Both the RACV and BNV have “killer apps” that attract members – roadside service and cyclist insurance, respectively. Moreover many members find driving and cycling intrinsically interesting, whereas public transport users treat the experience like washing clothes – necessary but inherently boring.
Without a large membership base, the PTUA’s scope to influence from “inside the tent” is limited. So I suspect the media strategy probably is the right approach for the PTUA. But it certainly warrants further reflection.
The third issue concerns who the PTUA speaks for. It’s run by a small group of dedicated and passionate enthusiasts (actually, seems to be a dynastic club!). They have a demonstrably green agenda that includes a huge expansion in public transport’s mode share and restrictions on driving.
Most readers of The Urbanist will be sympathetic to that objective. However it’s very unlikely that all of their agenda (and the implicit values underlying it) reflects the concerns, much less the political orientation, of most public transport users.
As I noted recently, 38% of Melburnians use public transport at least once a month. I imagine they overwhelmingly share the PTUA’s frustrations with the inefficiency of the overall system, but I expect only a small minority share the same ideological position on issues like freeways.
It’s testimony to the media smarts of the organisation that it’s nevertheless managed to position itself so effectively as the key consumer voice – in fact the only one – on public transport in Melbourne.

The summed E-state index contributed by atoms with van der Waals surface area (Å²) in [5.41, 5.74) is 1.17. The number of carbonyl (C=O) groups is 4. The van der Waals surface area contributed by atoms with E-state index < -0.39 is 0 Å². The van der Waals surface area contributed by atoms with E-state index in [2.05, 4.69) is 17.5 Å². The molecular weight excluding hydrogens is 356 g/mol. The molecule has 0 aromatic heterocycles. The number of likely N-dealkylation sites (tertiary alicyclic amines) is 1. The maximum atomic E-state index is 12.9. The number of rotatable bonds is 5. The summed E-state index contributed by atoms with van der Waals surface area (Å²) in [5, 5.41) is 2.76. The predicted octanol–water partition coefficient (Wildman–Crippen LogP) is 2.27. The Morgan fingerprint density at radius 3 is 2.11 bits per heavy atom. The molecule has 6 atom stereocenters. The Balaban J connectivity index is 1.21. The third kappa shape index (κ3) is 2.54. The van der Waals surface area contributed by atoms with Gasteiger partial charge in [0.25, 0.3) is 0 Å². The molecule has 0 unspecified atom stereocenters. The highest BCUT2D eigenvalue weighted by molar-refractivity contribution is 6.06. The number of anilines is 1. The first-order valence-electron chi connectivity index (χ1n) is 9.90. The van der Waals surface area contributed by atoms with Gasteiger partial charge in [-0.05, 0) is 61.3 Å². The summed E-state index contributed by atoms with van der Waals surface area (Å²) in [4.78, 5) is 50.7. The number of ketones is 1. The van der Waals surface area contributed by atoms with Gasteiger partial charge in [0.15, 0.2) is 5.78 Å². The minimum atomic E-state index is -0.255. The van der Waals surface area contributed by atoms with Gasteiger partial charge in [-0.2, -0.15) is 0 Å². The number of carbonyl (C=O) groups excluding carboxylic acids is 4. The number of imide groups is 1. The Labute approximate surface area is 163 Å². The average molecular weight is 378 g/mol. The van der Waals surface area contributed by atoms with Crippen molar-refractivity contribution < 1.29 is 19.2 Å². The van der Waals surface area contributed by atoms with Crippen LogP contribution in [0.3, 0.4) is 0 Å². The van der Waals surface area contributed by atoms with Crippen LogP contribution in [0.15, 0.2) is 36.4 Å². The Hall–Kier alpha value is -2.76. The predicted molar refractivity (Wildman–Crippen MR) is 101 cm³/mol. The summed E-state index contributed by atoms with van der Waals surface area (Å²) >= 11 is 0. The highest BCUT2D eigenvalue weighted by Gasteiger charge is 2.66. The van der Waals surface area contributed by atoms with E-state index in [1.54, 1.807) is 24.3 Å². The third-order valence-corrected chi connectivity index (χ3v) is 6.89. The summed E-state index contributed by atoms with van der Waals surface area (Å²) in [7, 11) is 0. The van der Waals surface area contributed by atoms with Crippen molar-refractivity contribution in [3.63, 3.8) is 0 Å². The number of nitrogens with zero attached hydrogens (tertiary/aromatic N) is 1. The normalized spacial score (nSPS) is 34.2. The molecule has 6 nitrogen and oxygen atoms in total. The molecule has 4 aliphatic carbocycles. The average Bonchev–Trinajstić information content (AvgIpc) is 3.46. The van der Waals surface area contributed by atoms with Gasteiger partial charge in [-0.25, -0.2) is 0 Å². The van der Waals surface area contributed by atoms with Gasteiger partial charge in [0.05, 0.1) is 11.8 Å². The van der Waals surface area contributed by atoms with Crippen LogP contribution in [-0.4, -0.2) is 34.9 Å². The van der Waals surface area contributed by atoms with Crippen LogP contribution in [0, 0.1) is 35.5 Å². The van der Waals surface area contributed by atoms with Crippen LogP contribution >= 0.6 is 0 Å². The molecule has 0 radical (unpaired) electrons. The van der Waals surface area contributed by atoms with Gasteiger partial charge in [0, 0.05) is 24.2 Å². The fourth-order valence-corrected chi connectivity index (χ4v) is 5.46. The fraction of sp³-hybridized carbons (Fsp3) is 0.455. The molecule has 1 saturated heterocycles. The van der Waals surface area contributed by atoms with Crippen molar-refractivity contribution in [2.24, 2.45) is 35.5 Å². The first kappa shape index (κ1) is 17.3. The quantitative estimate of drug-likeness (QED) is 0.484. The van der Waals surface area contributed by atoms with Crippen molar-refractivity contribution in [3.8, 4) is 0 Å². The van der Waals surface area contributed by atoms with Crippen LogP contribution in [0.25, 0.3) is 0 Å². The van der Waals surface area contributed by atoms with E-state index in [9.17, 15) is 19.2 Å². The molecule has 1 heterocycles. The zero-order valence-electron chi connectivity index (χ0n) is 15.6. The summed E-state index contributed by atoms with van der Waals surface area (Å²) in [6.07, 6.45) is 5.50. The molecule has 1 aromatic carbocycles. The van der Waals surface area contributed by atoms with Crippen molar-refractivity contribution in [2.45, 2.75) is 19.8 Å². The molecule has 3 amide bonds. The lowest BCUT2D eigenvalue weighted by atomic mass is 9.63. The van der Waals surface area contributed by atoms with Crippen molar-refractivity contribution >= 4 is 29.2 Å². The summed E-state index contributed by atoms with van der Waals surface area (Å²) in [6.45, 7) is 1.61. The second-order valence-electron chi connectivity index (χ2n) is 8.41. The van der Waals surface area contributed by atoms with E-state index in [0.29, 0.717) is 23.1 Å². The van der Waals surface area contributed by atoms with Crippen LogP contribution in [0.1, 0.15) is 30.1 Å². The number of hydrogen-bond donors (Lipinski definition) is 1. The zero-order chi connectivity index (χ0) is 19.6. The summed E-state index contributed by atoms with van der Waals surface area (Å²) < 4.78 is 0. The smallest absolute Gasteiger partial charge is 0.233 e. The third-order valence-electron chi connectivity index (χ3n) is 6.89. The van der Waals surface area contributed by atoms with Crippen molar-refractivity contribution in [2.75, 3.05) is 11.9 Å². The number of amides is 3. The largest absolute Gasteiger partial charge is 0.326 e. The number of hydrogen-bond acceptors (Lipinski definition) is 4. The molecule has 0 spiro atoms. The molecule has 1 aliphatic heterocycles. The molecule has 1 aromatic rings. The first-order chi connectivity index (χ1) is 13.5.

The critical question here is whether the PTUA wants to be an organisation representative of the narrow concerns and views of all public transport users (similar to RACV and BNV); or whether it wants to be a ginger group promoting a broader but largely non-mainstream view.
For the same reasons mentioned above in relation to membership, I don’t think it can ever be broad-based. If the media treat it as representative that’s more the media’s fault than the PTUA’s. Personally, I’d like to see it continue to push a “radical” agenda.
Even if the PTUA were to conclude, like me, that its strategic direction is pretty much right, it should still use this opportunity to stop and have a good hard think. I hope though that it decides to be more discerning about priorities. And well done to Daniel Bowen – he’s a very hard act to follow.